Shwe-nandaw Kyaung dates to the mid-nineteenth century. Believed to be originally part of the royal palace at Amarapura, it was moved to Mandalay and, with the name Mya Nan San Kyaw, became part of King King Mindon-Min’s apartments at Mandalay palace complex. In the 1880s, soon after the King’s death, his son King Thibaw moved the structure to its present location, refurbishing it as a monastery. Significantly, the moving saved the building from the bombing of Mandalay during World War II, which destroyed most of the buildings of King Mindon-Min’s palace. The relocated Shwe-nandaw Kyaung is the only surviving wooden structure of that complex, featuring a unique gilded interior with extensive and intricate woodcarvings, unrivaled in their intricacy. In fact, Shwe-nandaw Kyaung is considered one of the most beautiful monasteries in Myanmar, and it is also one of the highest visited tourist sites in the country.
Wooden monasteries were once ubiquitous features of Myanmar’s landscape and important aspects of the country’s cultural heritage. Each village had its own monastery with variations in appearance and ornamentation that reflected local vernacular styles. However, many of the teakwood monastic buildings in Myanmar are endangered due to lack of maintenance or unsympathetic restorations, an issue emphasized by the rareness and high cost of teak wood and the loss of craftsmanship.
Collaboration between US Embassy and local heritage authorities brings training and conservation opportunities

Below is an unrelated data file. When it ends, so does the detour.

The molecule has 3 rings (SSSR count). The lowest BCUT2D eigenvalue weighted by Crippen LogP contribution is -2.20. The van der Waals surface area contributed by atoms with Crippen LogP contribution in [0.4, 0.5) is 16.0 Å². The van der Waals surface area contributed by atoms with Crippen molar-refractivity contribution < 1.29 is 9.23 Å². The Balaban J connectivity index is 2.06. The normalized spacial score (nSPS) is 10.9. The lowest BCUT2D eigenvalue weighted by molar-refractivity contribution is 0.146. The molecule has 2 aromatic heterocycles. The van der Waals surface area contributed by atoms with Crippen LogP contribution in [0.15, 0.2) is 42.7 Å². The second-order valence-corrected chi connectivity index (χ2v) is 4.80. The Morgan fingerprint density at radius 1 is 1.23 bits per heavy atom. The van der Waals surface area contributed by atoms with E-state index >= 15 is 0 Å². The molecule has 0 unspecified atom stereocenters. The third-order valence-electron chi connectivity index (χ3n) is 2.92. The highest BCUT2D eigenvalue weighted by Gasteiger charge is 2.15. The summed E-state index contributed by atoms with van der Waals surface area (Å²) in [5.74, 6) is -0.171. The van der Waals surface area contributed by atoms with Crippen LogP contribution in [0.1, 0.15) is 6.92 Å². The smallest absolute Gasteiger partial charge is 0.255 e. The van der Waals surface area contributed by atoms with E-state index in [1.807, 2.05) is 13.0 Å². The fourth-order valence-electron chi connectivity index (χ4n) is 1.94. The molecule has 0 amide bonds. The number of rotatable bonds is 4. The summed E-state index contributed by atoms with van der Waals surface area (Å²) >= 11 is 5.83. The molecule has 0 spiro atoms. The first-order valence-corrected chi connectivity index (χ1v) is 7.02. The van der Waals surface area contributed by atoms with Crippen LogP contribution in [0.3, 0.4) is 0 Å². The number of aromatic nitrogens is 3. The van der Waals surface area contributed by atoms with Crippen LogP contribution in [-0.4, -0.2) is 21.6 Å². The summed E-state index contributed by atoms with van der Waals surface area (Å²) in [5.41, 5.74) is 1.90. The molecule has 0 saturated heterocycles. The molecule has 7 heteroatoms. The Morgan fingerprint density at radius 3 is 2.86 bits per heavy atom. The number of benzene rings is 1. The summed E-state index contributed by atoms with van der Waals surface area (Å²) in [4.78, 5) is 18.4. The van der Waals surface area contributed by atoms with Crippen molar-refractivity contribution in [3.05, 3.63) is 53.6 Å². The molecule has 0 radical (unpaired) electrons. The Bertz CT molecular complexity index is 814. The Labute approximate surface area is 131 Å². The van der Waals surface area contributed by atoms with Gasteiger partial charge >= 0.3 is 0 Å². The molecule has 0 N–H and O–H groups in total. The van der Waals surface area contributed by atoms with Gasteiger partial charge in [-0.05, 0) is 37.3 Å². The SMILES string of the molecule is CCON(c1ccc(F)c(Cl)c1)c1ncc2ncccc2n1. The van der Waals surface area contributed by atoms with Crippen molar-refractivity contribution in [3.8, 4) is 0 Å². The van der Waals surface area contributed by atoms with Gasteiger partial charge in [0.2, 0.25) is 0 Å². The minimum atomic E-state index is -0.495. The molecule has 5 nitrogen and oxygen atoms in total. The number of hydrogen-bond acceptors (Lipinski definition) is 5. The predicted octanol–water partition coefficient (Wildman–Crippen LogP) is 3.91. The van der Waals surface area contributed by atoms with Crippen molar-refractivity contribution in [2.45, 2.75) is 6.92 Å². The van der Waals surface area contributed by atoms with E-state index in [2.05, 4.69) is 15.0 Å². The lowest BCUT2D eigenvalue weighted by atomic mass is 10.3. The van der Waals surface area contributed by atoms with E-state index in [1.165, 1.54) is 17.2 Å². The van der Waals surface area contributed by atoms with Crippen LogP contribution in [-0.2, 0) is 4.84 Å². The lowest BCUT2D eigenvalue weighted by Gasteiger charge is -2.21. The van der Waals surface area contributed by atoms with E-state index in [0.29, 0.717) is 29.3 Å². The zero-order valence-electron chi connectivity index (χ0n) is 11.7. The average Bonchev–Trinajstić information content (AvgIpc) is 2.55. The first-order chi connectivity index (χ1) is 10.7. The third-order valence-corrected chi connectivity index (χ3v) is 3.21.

With support from the U.S. Embassy in Burma and the Ambassadors Fund for Cultural Preservation, World Monuments Fund is collaborating with Myanmar’s Department of Archaeology and National Museum and the local community to address the most pressing conservation needs of the site. In 2013, WMF conducted brief planning missions, and a ceremony was held in February 2014 to mark the start of the conservation project.
Work is ongoing and includes opportunities for training workshops on conservation practice and site management, including a very important training program on traditional carpentry crafts and traditional timber framing, and a special emphasis on water damage and protective measures against fire. A cadre of skilled craftsmen are being trained in the forgotten Konbaung Dynasty on timber framing and carpentry techniques, creating a workforce that could be employed in other conservation projects implemented in the numerous historic wooden buildings scattered throughout Myanmar.